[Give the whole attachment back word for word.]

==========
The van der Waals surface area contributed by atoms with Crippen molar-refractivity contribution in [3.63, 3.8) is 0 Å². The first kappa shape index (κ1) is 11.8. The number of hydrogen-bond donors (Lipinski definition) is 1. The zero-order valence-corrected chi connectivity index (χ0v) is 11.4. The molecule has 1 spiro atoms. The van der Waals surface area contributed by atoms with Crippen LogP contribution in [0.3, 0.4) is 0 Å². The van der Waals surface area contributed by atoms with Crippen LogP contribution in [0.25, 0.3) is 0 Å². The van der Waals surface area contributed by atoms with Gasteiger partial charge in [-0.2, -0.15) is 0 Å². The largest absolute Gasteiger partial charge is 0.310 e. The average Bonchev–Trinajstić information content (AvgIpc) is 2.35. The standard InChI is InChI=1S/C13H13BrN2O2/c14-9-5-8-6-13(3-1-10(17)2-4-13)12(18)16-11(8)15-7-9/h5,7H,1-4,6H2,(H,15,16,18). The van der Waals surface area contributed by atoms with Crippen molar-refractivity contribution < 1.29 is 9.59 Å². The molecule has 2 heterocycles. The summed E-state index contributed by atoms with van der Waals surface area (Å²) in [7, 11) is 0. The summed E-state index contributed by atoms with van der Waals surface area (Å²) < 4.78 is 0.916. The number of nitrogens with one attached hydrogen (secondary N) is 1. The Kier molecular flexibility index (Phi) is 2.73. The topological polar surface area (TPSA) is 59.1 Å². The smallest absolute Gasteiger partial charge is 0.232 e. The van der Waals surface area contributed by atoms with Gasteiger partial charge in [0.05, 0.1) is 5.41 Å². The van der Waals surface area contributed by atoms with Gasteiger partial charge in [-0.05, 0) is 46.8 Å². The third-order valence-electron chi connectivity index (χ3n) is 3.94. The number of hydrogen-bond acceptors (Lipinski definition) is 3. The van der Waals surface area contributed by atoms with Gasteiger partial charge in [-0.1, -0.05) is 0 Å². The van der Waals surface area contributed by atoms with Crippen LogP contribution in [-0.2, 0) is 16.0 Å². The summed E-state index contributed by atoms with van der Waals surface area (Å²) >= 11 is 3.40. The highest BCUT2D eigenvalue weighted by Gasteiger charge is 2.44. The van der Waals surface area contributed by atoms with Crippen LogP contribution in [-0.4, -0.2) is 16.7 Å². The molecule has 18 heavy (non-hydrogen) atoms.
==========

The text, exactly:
The van der Waals surface area contributed by atoms with Crippen molar-refractivity contribution in [3.63, 3.8) is 0 Å². The first kappa shape index (κ1) is 11.8. The number of hydrogen-bond donors (Lipinski definition) is 1. The zero-order valence-corrected chi connectivity index (χ0v) is 11.4. The molecule has 1 spiro atoms. The van der Waals surface area contributed by atoms with Crippen LogP contribution in [0.3, 0.4) is 0 Å². The van der Waals surface area contributed by atoms with Crippen LogP contribution in [0.25, 0.3) is 0 Å². The van der Waals surface area contributed by atoms with Gasteiger partial charge in [-0.2, -0.15) is 0 Å². The largest absolute Gasteiger partial charge is 0.310 e. The average Bonchev–Trinajstić information content (AvgIpc) is 2.35. The standard InChI is InChI=1S/C13H13BrN2O2/c14-9-5-8-6-13(3-1-10(17)2-4-13)12(18)16-11(8)15-7-9/h5,7H,1-4,6H2,(H,15,16,18). The van der Waals surface area contributed by atoms with Crippen molar-refractivity contribution < 1.29 is 9.59 Å². The molecule has 2 heterocycles. The summed E-state index contributed by atoms with van der Waals surface area (Å²) in [7, 11) is 0. The summed E-state index contributed by atoms with van der Waals surface area (Å²) < 4.78 is 0.916. The number of nitrogens with one attached hydrogen (secondary N) is 1. The Kier molecular flexibility index (Phi) is 2.73. The topological polar surface area (TPSA) is 59.1 Å². The smallest absolute Gasteiger partial charge is 0.232 e. The van der Waals surface area contributed by atoms with Gasteiger partial charge in [0.05, 0.1) is 5.41 Å². The van der Waals surface area contributed by atoms with Gasteiger partial charge in [-0.05, 0) is 46.8 Å². The third-order valence-electron chi connectivity index (χ3n) is 3.94. The number of hydrogen-bond acceptors (Lipinski definition) is 3. The van der Waals surface area contributed by atoms with Gasteiger partial charge in [-0.1, -0.05) is 0 Å². The van der Waals surface area contributed by atoms with Crippen LogP contribution in [-0.2, 0) is 16.0 Å². The summed E-state index contributed by atoms with van der Waals surface area (Å²) >= 11 is 3.40. The highest BCUT2D eigenvalue weighted by Gasteiger charge is 2.44. The van der Waals surface area contributed by atoms with Crippen LogP contribution in [-0.4, -0.2) is 16.7 Å². The molecule has 18 heavy (non-hydrogen) atoms.